Tag: Columns

  • Rook Monument, Allegheny Cemetery

    Recording angel

    An elaborately Victorian column with a recording angel at the top and statues of Hope and Faith on the lavish base. (We notice the absence of Charity, perhaps because the Rooks decided to take their money with them in the form of this monument.)

    Rook monument from the right
    From the hill opposite
    Recording angel against blue sky
    Recording angel
    Recording angel and capital
    Cherub on the capital
    Hope with her anchor.
    Faith with her cross.
    Rook monument

    Note how the shadow of the angel is moving across the Lewis-Elliott monument behind it. If we wait just a few minutes…

    Shadow of the angel


  • Shanor Column, Union Dale Cemetery

    Shanor column

    An odd mixture of styles: the base is a sort of medieval-classical fantasy, from which sprouts a column with an Egyptian-style lotus capital, and on that stands an allegorical figure of Hope.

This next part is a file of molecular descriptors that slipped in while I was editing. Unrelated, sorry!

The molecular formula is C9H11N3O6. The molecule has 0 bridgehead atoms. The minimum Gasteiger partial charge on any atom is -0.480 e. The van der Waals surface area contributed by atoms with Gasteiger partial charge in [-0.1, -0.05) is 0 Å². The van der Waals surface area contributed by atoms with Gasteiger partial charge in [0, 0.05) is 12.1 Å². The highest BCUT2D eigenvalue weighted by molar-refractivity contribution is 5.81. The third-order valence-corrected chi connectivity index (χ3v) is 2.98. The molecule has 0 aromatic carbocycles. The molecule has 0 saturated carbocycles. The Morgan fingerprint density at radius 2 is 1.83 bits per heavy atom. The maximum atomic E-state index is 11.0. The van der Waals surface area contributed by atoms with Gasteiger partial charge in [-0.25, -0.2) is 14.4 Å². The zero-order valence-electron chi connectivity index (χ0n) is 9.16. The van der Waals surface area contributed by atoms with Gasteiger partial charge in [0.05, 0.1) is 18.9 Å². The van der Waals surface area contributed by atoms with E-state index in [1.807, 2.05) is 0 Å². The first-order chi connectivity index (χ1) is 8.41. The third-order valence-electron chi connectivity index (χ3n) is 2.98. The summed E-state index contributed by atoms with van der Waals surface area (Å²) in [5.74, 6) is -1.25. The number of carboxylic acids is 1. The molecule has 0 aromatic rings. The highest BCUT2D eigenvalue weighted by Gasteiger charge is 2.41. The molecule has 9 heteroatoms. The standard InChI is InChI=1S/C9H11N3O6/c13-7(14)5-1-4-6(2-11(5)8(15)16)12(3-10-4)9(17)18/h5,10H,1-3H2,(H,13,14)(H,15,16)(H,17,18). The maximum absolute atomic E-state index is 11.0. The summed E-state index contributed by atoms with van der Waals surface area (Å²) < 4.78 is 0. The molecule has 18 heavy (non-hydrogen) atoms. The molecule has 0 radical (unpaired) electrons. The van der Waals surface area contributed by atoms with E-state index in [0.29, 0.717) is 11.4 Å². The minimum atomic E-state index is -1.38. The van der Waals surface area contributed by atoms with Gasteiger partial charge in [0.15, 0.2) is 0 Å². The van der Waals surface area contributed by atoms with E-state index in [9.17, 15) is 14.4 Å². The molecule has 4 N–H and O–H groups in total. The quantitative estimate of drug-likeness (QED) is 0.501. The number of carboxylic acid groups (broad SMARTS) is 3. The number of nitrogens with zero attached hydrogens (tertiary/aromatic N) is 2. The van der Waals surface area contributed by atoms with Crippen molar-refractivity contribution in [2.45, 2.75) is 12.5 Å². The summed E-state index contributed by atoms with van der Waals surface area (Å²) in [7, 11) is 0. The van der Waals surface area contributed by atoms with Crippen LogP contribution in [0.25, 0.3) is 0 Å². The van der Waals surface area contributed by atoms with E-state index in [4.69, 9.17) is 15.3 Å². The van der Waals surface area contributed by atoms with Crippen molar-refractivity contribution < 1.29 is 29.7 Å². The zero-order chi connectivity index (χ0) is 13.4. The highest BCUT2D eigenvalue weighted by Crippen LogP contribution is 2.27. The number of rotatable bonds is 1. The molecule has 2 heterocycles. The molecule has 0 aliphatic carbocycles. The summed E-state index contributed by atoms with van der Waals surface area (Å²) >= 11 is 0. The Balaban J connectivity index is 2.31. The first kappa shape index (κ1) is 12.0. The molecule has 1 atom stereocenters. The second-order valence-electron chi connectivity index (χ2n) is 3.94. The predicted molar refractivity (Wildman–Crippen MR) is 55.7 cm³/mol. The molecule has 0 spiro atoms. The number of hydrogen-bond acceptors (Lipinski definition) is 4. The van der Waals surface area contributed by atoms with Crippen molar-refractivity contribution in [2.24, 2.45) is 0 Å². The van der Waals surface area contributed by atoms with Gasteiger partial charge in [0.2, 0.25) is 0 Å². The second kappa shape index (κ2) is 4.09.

• The Face of the Potts Monument, Mount Lebanon Cemetery

    Face on the Potts monument

    The weathered face of this mourner looks all the more contemplative for the eroded vagueness of her features. The names of the various Pottses are inscribed on a broken column, a common metaphor for death in cemeteries. The various parts of the monument seem to have been ordered separately and with little regard for consistent style; we know from seeing her in other cemeteries that the flower-strewing mourner (whose hands always break off) was a standard catalogue item, and the classical column seems an odd match for the rustic base.

  • John Nicholas Neeb Monument, Voegtly Cemetery

    A broken column, representing a life cut off before its time: Mr. Neeb died at not quite 42. “He died yet lives,” says the inscription around the monogram on the column.

  • Thomas Ridgeway Holmes Monument, Allegheny Cemetery

    Thomas Ridgeway Holmes was born in 1816  and died in 1859, and that is the sum of what Father Pitt knows about him. He has no presence on the Internet, as far as Google can tell—except an occasional reference to this monument. But he must have been rather wealthy: his monument suggests that he dealt in shipping and in geared and belted machines of some sort—a sawmill, perhaps? The reliefs are eroded, but it looks like a circular saw to the left of the second picture below. Is the hexagon a ship’s wheel? Then perhaps his business was shipbuilding, and it all fits together.